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Please help me find some good reading books for ds (7)

(31 Posts)
Blossomhill Wed 23-Feb-05 20:01:01

Ds who is 7 is a very good reader and his reading is of a 9 year old. He really enjoys reading and particularly enjoyed this one here . I would be so grateful if you could recommend any other books that he may enjoy.
I was thinking of buying him some more of Eoin Colfer's but they seemed a bit "adult". The EC one he did get was a birthday present. Thanks

toomanypushchairs Wed 23-Feb-05 20:12:40

Never heard of this book before, sorry so don't know what to compare it to. My ds is 7 and my dd 10 they enjoy Horrid Henry.

roisin Wed 23-Feb-05 20:20:02

I think Artemis Fowl books are quite tricky, certainly a different league to Spud Murphy (Isn't it a fab book?!)

To me the joy of the Artemis Fowl books is that they are so different from other fantasy, in a taking the mickey kind of a way. So IMO you can't really appreciate them until you've read other fantasy books. However, ds1 has read them, and loved them (despite not having read loads of fantasy) and can't wait for the next one coming out this summer. He got into them by reading this little taster the seventh dwarf which was produced for World Book Day last year. You can sometimes get hold of them still in bookshops or on Ebay. Or if you wanted you could borrow ours (it would only cost pennies to post).

If you want other suggestions I'm happy to oblige, but we could be here all night!

Blossomhill Wed 23-Feb-05 20:32:53

I knew you'd have some great suggestions Roisin, thanks

Can you buy books on e-bay then? I didn't realise that!

Blossomhill Wed 23-Feb-05 20:35:47

Just had a look on Amazon and I can get that book for £3 and that includes p&p. Is that good?

roisin Wed 23-Feb-05 20:37:23

It's a tiny book - a booklet really - only retailed for £1. I could post it to you for about 50p I'm sure, and you could send it back later.

roisin Wed 23-Feb-05 20:47:09

i can't resist a books thread!

We haven't got Spud Murphy on our shelves, so I'm working from memory as to its size and level of complexity. I think it's pluses are the exciting plot, funny jokes, and quality writing. Books along similar lines which might amuse at the moment are:

Anne Fine A sudden puff of glittering smoke - quite a challenging read in places but only 50 pages, and absolutely hysterical in places. (There are three others in a similar vein.)

Sally Gardner The invisible boy - another fun little story. 100 pages.

Dick King-Smith Happy Mouseday. This is a 'corgi pups' one, so probably on the easy side, but ds1 (7) recently read it and absolutely adored it. DS2 then read it too. It was so sweet to hear them discussing literature together ... Sorry, I digress.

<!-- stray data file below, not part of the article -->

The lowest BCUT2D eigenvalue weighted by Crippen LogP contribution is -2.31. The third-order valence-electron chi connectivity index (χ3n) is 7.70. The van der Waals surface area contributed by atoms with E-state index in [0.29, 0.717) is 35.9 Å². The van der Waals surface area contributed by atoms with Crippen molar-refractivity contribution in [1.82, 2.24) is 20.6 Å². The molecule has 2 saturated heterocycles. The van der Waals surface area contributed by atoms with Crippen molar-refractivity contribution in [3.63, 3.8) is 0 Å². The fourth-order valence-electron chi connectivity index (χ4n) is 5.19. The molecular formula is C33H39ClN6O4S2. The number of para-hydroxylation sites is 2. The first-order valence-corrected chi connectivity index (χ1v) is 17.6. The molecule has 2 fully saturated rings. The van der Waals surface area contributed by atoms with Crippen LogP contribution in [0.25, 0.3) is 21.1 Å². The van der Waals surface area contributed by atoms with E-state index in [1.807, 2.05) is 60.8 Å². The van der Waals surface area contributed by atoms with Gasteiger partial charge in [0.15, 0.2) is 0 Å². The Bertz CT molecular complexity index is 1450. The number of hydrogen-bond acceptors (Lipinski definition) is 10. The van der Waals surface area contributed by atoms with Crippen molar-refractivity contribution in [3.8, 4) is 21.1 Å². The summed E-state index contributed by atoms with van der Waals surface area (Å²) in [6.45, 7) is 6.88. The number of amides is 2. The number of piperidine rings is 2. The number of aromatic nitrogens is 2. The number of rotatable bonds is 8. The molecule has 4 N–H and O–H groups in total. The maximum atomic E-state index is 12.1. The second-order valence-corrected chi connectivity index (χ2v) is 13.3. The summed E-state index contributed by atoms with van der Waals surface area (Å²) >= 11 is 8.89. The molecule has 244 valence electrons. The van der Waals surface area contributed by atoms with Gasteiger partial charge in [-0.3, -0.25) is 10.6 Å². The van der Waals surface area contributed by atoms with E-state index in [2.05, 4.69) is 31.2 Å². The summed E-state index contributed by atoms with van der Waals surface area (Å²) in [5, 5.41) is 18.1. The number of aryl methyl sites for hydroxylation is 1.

Dick King-Smith Dragon Boy - I have a soft spot for this one as it was the first 'real novel' that ds1 read to himself. It's exciting, funny in places, and great writing. 180 pages, but quite approachable.


Theresa Breslin The Dream Master - this is the first in a series of ... ooh 4 so far from memory. 170 pp, bit more of a challenge than the others mentioned above. But VERY exciting!

Jenny Nimmo: Midnight for Charlie Bone - I tend to bang on about this one as well. 340 pp so another challenge. Some similar themes to Harry Potter, a real page-turner.

Has he read Harry Potter?

Blossomhill Wed 23-Feb-05 21:16:33

Ds loved the Spud Murphy book so much he was reading it for the third time tonight!

Roisin you are so full of great info on books. Are you a librarian by any chance?
If not, you should be!

I will look into all of those. Not sure about Harry Potter as he is so scared of the films.

Thanks again for taking the time

toomanypushchairs Wed 23-Feb-05 21:24:46

Forgot about the Dick king Smith books that Roisin metioned. I managed to get a pack of them from 'The book people' a while back... often really cheap books.

Blossomhill Wed 23-Feb-05 21:32:11

I do get magazines from them so will have a look - thanks.

roisin Wed 23-Feb-05 21:32:44

I'm not a librarian, I just love books, and I'm passionate about children's literature.

and I'm really jealous because Michael Morpurgo - children's laureate - is coming to the next town tomorrow to see 500 kids, and he's not coming here to our school

Blossomhill Wed 23-Feb-05 21:35:36

Do you work in a school then Roisin (nosy parker alert )

roisin Wed 23-Feb-05 22:09:01